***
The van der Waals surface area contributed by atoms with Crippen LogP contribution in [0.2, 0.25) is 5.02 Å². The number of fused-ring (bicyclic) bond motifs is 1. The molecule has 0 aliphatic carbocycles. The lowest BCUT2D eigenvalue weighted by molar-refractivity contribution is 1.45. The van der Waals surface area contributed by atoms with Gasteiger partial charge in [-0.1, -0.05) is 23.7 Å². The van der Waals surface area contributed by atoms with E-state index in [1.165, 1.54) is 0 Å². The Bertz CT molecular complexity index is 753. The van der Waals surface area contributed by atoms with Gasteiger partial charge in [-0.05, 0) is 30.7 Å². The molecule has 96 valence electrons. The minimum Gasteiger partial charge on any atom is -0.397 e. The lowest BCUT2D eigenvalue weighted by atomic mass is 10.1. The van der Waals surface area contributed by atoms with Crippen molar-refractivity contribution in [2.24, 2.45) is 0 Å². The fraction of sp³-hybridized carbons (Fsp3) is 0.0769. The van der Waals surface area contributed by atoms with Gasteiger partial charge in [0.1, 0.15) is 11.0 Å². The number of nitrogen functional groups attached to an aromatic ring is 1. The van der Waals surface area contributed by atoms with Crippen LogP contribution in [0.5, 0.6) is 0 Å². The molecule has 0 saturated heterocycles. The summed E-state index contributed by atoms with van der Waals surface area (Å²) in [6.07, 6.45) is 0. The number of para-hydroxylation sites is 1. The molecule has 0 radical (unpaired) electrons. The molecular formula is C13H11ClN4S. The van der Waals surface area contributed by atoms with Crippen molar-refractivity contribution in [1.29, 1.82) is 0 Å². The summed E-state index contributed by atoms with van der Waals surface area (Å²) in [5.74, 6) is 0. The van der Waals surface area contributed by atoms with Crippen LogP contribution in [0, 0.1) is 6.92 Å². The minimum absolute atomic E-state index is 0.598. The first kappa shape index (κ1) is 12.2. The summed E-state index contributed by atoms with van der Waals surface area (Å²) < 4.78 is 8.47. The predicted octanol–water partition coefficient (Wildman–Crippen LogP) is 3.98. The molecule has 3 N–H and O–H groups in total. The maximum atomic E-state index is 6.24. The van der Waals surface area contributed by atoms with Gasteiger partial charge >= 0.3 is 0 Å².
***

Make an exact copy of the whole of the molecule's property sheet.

The van der Waals surface area contributed by atoms with Crippen LogP contribution in [0.2, 0.25) is 5.02 Å². The number of fused-ring (bicyclic) bond motifs is 1. The molecule has 0 aliphatic carbocycles. The lowest BCUT2D eigenvalue weighted by molar-refractivity contribution is 1.45. The van der Waals surface area contributed by atoms with Gasteiger partial charge in [-0.1, -0.05) is 23.7 Å². The van der Waals surface area contributed by atoms with E-state index in [1.165, 1.54) is 0 Å². The Bertz CT molecular complexity index is 753. The van der Waals surface area contributed by atoms with Gasteiger partial charge in [-0.05, 0) is 30.7 Å². The molecule has 96 valence electrons. The minimum Gasteiger partial charge on any atom is -0.397 e. The lowest BCUT2D eigenvalue weighted by atomic mass is 10.1. The van der Waals surface area contributed by atoms with Crippen molar-refractivity contribution in [2.24, 2.45) is 0 Å². The fraction of sp³-hybridized carbons (Fsp3) is 0.0769. The van der Waals surface area contributed by atoms with Gasteiger partial charge in [0.1, 0.15) is 11.0 Å². The number of nitrogen functional groups attached to an aromatic ring is 1. The van der Waals surface area contributed by atoms with Crippen LogP contribution in [0.5, 0.6) is 0 Å². The molecule has 0 saturated heterocycles. The summed E-state index contributed by atoms with van der Waals surface area (Å²) in [6.07, 6.45) is 0. The number of para-hydroxylation sites is 1. The molecule has 0 radical (unpaired) electrons. The molecular formula is C13H11ClN4S. The van der Waals surface area contributed by atoms with Crippen molar-refractivity contribution in [1.29, 1.82) is 0 Å². The summed E-state index contributed by atoms with van der Waals surface area (Å²) in [5.74, 6) is 0. The van der Waals surface area contributed by atoms with Crippen LogP contribution in [0, 0.1) is 6.92 Å². The minimum absolute atomic E-state index is 0.598. The first kappa shape index (κ1) is 12.2. The summed E-state index contributed by atoms with van der Waals surface area (Å²) < 4.78 is 8.47. The predicted octanol–water partition coefficient (Wildman–Crippen LogP) is 3.98. The molecule has 3 N–H and O–H groups in total. The maximum atomic E-state index is 6.24. The van der Waals surface area contributed by atoms with Gasteiger partial charge >= 0.3 is 0 Å².